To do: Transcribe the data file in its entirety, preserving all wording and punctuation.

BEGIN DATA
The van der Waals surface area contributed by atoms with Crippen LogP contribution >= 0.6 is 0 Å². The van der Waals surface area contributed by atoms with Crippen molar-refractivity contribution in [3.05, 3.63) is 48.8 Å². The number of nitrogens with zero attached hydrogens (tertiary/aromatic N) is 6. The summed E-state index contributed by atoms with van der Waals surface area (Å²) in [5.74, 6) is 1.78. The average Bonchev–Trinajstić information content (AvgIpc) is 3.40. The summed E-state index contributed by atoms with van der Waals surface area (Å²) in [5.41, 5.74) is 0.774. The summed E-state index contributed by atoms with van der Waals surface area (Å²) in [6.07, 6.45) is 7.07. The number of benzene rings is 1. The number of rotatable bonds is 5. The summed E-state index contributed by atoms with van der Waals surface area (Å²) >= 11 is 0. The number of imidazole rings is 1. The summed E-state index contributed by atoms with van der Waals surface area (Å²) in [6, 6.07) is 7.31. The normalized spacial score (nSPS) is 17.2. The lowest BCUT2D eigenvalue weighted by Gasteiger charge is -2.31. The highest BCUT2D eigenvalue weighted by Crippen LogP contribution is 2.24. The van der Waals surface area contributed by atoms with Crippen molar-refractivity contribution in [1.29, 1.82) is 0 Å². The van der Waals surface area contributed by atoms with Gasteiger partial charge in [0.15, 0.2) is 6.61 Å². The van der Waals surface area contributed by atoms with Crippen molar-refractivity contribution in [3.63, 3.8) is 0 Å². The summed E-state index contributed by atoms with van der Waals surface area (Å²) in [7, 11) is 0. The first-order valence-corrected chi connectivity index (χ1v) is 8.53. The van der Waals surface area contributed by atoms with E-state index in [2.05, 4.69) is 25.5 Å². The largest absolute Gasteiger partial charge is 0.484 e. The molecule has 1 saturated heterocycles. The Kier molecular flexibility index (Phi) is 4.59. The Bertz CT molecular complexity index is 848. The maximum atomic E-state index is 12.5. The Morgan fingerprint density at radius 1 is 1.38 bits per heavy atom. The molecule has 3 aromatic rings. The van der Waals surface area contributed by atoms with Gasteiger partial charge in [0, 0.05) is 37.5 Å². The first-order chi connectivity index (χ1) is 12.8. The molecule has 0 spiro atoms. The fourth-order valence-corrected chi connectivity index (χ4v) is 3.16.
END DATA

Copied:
The van der Waals surface area contributed by atoms with Crippen LogP contribution >= 0.6 is 0 Å². The van der Waals surface area contributed by atoms with Crippen molar-refractivity contribution in [3.05, 3.63) is 48.8 Å². The number of nitrogens with zero attached hydrogens (tertiary/aromatic N) is 6. The summed E-state index contributed by atoms with van der Waals surface area (Å²) in [5.74, 6) is 1.78. The average Bonchev–Trinajstić information content (AvgIpc) is 3.40. The summed E-state index contributed by atoms with van der Waals surface area (Å²) in [5.41, 5.74) is 0.774. The summed E-state index contributed by atoms with van der Waals surface area (Å²) in [6.07, 6.45) is 7.07. The number of benzene rings is 1. The number of rotatable bonds is 5. The summed E-state index contributed by atoms with van der Waals surface area (Å²) >= 11 is 0. The number of imidazole rings is 1. The summed E-state index contributed by atoms with van der Waals surface area (Å²) in [6, 6.07) is 7.31. The normalized spacial score (nSPS) is 17.2. The lowest BCUT2D eigenvalue weighted by Gasteiger charge is -2.31. The highest BCUT2D eigenvalue weighted by Crippen LogP contribution is 2.24. The van der Waals surface area contributed by atoms with Crippen molar-refractivity contribution in [1.29, 1.82) is 0 Å². The van der Waals surface area contributed by atoms with Gasteiger partial charge in [0.15, 0.2) is 6.61 Å². The van der Waals surface area contributed by atoms with Crippen molar-refractivity contribution in [3.63, 3.8) is 0 Å². The summed E-state index contributed by atoms with van der Waals surface area (Å²) in [7, 11) is 0. The first-order valence-corrected chi connectivity index (χ1v) is 8.53. The van der Waals surface area contributed by atoms with E-state index in [2.05, 4.69) is 25.5 Å². The largest absolute Gasteiger partial charge is 0.484 e. The molecule has 1 saturated heterocycles. The Kier molecular flexibility index (Phi) is 4.59. The Bertz CT molecular complexity index is 848. The maximum atomic E-state index is 12.5. The Morgan fingerprint density at radius 1 is 1.38 bits per heavy atom. The molecule has 3 aromatic rings. The van der Waals surface area contributed by atoms with Gasteiger partial charge in [0, 0.05) is 37.5 Å². The first-order chi connectivity index (χ1) is 12.8. The molecule has 0 spiro atoms. The fourth-order valence-corrected chi connectivity index (χ4v) is 3.16.